The Crucible By Arthur Miller Essay

1150 Words Oct 25th, 2015 5 Pages
Imagine, being accused of witchcraft in the puritan town of Salem, Massachusetts in the 1690’s. Absurd, right? In Arthur Miller’s hysteria, The Crucible, the phenomenon of colonial witchcraft is explored and analyzed. Throughout the book, author intent drives the delivery of a deep overall message that displays arguably one the most bizarre times in American history . In the drama, The Crucible, Arthur Miller used author intent to create an allegory that enforces the overall intent of the drama and draws a parallel between the Salem witch trials and it’s ridiculousness.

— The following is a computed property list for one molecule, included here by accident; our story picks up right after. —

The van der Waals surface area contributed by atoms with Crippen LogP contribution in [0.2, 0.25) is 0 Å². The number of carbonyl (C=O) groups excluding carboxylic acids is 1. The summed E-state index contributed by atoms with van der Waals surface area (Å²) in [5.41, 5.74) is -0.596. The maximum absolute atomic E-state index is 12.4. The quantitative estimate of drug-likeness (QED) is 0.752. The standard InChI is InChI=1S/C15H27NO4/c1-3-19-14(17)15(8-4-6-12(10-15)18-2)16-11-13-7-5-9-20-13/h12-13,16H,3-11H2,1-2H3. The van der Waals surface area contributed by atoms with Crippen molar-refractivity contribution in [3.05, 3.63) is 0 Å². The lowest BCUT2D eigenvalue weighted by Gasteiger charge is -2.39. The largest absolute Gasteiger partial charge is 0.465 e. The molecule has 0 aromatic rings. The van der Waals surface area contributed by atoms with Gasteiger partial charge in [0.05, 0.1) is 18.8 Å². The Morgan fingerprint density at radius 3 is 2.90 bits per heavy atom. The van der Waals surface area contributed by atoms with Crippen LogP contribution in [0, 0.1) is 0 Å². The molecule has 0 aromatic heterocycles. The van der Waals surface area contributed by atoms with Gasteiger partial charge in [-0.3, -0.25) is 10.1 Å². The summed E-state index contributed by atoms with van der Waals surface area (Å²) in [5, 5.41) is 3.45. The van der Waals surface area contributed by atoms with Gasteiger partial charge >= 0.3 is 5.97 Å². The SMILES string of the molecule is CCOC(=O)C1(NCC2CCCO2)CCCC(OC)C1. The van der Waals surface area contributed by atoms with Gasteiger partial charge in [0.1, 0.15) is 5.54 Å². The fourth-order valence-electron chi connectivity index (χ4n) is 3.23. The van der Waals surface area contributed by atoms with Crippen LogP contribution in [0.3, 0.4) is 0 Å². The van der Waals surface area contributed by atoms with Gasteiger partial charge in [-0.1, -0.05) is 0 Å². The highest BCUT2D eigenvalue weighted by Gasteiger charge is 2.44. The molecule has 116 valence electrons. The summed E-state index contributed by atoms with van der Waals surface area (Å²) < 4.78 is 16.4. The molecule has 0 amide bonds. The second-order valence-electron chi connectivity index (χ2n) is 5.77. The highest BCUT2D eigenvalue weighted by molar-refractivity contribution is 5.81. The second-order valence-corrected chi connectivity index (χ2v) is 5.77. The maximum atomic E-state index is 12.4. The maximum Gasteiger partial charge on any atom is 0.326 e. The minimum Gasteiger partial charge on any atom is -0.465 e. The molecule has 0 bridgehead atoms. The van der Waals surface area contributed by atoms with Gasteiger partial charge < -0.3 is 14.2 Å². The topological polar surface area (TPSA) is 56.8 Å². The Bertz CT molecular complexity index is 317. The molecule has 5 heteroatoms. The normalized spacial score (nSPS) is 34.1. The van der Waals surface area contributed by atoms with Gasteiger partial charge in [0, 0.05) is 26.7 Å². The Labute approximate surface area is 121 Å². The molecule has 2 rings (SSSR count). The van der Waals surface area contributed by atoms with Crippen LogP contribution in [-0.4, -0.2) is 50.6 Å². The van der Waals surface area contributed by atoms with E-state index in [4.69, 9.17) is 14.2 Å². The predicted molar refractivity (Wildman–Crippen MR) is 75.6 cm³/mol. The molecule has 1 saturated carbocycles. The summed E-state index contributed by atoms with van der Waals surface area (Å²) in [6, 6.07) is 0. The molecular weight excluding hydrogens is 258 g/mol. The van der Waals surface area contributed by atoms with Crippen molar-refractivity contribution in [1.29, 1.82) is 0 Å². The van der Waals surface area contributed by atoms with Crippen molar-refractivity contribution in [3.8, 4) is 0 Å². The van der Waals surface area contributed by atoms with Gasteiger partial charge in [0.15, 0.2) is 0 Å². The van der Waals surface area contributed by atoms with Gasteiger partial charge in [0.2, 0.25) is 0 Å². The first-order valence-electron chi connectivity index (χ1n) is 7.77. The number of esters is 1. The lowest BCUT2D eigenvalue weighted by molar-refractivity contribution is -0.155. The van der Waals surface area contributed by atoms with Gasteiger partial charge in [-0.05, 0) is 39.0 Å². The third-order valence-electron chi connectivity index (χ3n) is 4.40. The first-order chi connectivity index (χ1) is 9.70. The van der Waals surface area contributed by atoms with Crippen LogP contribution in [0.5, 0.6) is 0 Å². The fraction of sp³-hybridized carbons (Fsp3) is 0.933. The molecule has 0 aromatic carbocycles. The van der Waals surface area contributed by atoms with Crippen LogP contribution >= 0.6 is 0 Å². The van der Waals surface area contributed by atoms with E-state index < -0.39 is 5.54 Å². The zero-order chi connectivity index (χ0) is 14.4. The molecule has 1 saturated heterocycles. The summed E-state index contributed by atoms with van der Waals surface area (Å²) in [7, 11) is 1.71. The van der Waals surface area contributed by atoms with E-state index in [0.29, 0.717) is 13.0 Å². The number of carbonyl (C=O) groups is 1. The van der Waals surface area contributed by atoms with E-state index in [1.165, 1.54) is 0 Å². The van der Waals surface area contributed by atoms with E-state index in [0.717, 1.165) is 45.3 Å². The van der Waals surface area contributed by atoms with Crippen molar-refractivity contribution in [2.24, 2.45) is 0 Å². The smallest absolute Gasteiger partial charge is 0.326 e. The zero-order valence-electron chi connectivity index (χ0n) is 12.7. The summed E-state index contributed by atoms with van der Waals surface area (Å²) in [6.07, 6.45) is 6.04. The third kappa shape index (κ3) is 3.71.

In the small town of colonial Salem, Massachusetts, the puritan villagers get their lives turned upside down by an unavoidable conflict. Many of the young girls and older women of the village begin to accuse or be accused of witchcraft; one of the most unthinkable notions at the time. Many of the accused females include Betty Parris (Reverend Parris’s daughter), Tituba (the Parris family maid), Mercy Lewis (the Putnam family servant), Mary Warren (Proctor family servant), and Abigail Williams (niece of Reverend Parris). One thing all of the girls have in common is that one night, they were spotted by Reverend Parris, dancing in the woods, naked, around a fire. Although in the present day, this act would not be thought of witchcraft right away, in the past, this event was considered an act of witchcraft. After the ridiculousness of the scenario spreads like wildfire through the small town, many of the girls…

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